Complete BPMN palette includes hundreds of elements if all allowed combinations are counted. Seasoned professional should know the semantics and usage rules of any but at the same time shouldn’t seek to use them all.
Firstly, exotic elements would make the diagram less comprehensible for business users, leading to refusal in some cases. Probably the biggest BPMN advantage is that it’s both intuitive and strict enough, allowing business users, analysts and IT developers to be on the same page. But this is going to happen only if a good style and healthy minimalism are followed.
Secondly, if BPMS powered processes are considered, no engine implements BPMN completely and strictly. Hence the popular questions: how critical is a given BPMN element being not supported? Is there a workaround?
In this article we’ll investigate BPMN gateways - which ones are must-have and how others can be workarounded. The other BPMN elements will follow.
1. Exclusive gateway (data based)
We won’t try to substitute this one of course.
Side note: empty diamond and the one with a slanted cross inside are just two alternative graphical representations of the same element. It’s pretty obvious that it’s better to follow either one or another style throughout the diagram (or the organization, on that matter).
2. Parallel gateway
The parallel gateway is essential too.
3. Inclusive gateway
Can be replaced by a combination of exclusive and parallel:
Inclusive gateway is useful because it models a specific and common enough business scenario: a set of independent options; the alternative diagram presented on the right is more cumbersome. On the other hand, the novice users would hardly get the diagram on the left without explanations.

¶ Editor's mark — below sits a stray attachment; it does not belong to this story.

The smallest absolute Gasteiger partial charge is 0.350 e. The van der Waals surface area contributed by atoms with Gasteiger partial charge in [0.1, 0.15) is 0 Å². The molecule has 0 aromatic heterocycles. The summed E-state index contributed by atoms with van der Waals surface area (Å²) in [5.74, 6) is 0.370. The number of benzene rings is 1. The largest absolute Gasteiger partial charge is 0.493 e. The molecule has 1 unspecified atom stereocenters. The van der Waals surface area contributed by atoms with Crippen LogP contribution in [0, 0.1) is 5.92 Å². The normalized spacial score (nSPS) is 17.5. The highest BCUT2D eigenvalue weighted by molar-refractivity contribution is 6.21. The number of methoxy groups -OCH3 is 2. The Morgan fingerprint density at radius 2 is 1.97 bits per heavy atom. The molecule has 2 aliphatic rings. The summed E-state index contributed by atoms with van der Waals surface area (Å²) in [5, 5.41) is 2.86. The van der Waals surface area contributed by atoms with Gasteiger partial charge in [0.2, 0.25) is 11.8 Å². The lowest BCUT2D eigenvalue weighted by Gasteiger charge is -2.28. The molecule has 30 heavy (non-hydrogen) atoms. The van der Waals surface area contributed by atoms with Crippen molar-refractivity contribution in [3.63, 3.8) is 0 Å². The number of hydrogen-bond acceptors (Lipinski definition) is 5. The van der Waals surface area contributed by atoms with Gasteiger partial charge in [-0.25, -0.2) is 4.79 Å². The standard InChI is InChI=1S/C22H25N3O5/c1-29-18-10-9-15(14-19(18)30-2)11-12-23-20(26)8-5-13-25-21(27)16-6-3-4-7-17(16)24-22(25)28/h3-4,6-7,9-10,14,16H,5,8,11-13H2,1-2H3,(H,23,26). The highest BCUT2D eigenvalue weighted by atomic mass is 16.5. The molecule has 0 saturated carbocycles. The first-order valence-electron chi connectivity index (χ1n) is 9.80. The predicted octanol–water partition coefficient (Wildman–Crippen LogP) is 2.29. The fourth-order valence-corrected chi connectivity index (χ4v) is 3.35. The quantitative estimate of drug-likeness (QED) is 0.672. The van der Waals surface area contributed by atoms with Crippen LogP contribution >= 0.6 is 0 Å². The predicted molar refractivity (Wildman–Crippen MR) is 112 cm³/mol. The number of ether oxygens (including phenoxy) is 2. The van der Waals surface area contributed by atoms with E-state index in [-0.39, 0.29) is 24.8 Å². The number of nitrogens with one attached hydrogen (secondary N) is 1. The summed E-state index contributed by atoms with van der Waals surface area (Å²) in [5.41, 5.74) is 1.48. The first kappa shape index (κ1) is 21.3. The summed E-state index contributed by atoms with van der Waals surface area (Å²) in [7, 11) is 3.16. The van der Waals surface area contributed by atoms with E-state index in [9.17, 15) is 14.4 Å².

The process engine may encounter difficulties synchronizing flows at the merge gateway; from this point of view the diagram on the right may have preference, too.
4. Complex gateway
Complex gateway controls tokens on merge. Can be replaced by a pair of exclusive gateways:
5. Event-based gateway (exclusive)
Can be replaced with the help of a subprocess:
This technique borrowed from Bruce Silver can be used for any combination of events.
If one of the events is message catch then a simpler hint may be used:
6. Start (instantiating) exclusive event-based gateway
Both styles should be avoided because 1) they aren’t obvious for business users and 2) most BPMS can’t execute them anyway. Better model flows from each event as a separate process and leverage reusable/call subprocesses.
7. Start (instantiating) parallel event-based gateway
This gateway mostly has purely academic value.
It’s basically enough to have just exclusive and parallel gateways. Others may help building more compact diagrams yet their value is diminished by the fact that an average reader not trained in BPMN would hardly understand them.